Using this information, the paper continued to investigate whether network formation indeed relied on trans-RNA interactions using a deft experiment. Here, the 3’-UTRs from two RNAs that do not normally induce network formation, TLR8 and MYC, were added to purified TIS11B in-vitro. These RNAs are highly structured and are therefore less likely to take part in trans-RNA interactions. Indeed, when added to TIS11B together, these RNAs did not induce network formation. However, when they were artificially ‘stapled’ together through the addition of ‘dimerisation elements’ (sequences of RNA that are the reverse complement of one another), the TIS11B protein displayed the mesh-like structure seen in-vivo. Therefore, under conditions driving trans-RNA interactions, TIS11B adopts to a mesh-like structure (Figure 3B).
Why this work is important
This work builds upon a previous publication from the same lab, which defined this novel TIS granule. To date, very little is known about this membraneless organelle, despite the fact that it seems to play a role in and augment important processes such as membrane trafficking. This pre-print looks at TIS granules at the molecular level, determining how the chemistry of biomolecular components drives the unique mesh-like structure that the TIS granule displays. By doing this, it provides not only a more detailed view of this poorly understood cellular compartment, but also a range of tools that can be used in-vivo to further interrogate the function of this granule. For example, it is now possible to use these findings to ask questions about what happens to the cell when the formation of this granule is impeded, or when specific RNAs are excluded from it, by altering RNA structure artificially.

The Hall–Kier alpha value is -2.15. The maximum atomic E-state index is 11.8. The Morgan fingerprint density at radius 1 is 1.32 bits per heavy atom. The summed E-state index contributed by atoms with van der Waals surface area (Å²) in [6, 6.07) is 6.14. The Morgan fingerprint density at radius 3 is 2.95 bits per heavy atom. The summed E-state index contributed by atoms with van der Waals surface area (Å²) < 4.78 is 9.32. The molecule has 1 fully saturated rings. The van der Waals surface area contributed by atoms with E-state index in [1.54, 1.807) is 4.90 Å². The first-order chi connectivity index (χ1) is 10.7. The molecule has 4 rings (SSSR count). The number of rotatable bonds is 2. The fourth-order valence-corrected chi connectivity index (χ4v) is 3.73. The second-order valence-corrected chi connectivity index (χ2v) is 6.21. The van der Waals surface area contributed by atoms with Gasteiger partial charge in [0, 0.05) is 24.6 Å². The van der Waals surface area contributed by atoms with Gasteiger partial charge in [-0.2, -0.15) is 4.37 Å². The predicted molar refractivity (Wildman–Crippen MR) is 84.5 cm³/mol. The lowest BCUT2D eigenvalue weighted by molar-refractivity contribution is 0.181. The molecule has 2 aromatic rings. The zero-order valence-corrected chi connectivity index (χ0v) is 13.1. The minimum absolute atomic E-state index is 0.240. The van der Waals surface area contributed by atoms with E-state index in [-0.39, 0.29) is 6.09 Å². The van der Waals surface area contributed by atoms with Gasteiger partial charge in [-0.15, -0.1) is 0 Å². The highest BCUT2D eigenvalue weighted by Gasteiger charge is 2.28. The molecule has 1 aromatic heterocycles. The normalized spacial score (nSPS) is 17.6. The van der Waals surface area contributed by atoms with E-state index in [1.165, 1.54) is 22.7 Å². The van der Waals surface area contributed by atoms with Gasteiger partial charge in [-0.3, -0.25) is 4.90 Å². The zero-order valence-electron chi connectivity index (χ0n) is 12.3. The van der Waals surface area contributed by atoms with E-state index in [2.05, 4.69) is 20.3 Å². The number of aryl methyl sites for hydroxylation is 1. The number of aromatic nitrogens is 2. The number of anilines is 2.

- Typically, it is thought that 80S ribosomes, and in particular actively translating ribosomes, are excluded from a range of phase-separated compartments (although a recent pre-print from Jeffrey Chao’s group contends this point). It remains to be proven that translation occurs within this granule (although I may have missed something!); is there any direct evidence for translation at TIS granules?
- TIS granules are thought to be a gel-like condensate, which is typically attributed with slower diffusion rates and a more compact molecular structure. Do you think that if translation does occur within the TIS granule that its biophysical environment is likely to have an impact on the rate of translation?
- Is the mesh-like network that TIS granules display important for their function? Or is it possible that spherical TIS granules would be equally functional?
- Historically phase-separated compartments have been difficult to purify and assess with ‘Omic methods. However, recently a breakthrough in this field has occurred with several labs reporting the purification and interrogation of condensates such as stress granules and P-bodies. Given this, along with the gel-like nature of TIS granules, is it possible to pull down TIS11B and assess the transcriptome and proteome of these TIS granules?
- Banani, S. F., Lee, H. O., Hyman, A. A. & Rosen, M. K. Biomolecular condensates: Organizers of cellular biochemistry. Nat. Rev. Mol. Cell Biol. 18, 285–298 (2017).
- Wang, J. et al. A Molecular Grammar Governing the Driving Forces for Phase Separation of Prion-like RNA Binding Proteins. Cell 0, (2018).
- Boeynaems, S. et al. Spontaneous driving forces give rise to protein-RNA condensates with coexisting phases and complex material properties. Proc. Natl. Acad. Sci. U. S. A. 116, 7889–7898 (2019).
- Ma, W. & Mayr, C. A Membraneless Organelle Associated with the Endoplasmic Reticulum Enables 3’UTR-Mediated Protein-Protein Interactions. Cell175, 1492–1506.e19 (2018).
- Jain, A. & Vale, R. D. RNA phase transitions in repeat expansion disorders. Nature 546, 243–247 (2017).
- Courel, M. et al. GC content shapes mRNA storage and decay in human cells. Elife 8, (2019).
- Mateju, D., Eichenberger, B., Eglinger, J., Roth, G. & Chao, J. A. Single-molecule imaging reveals translation of mRNAs localized to stress granules. bioRxiv 2020.03.31.018093 (2020).
Posted on: 8 April 2020 , updated on: 13 April 2020Read preprint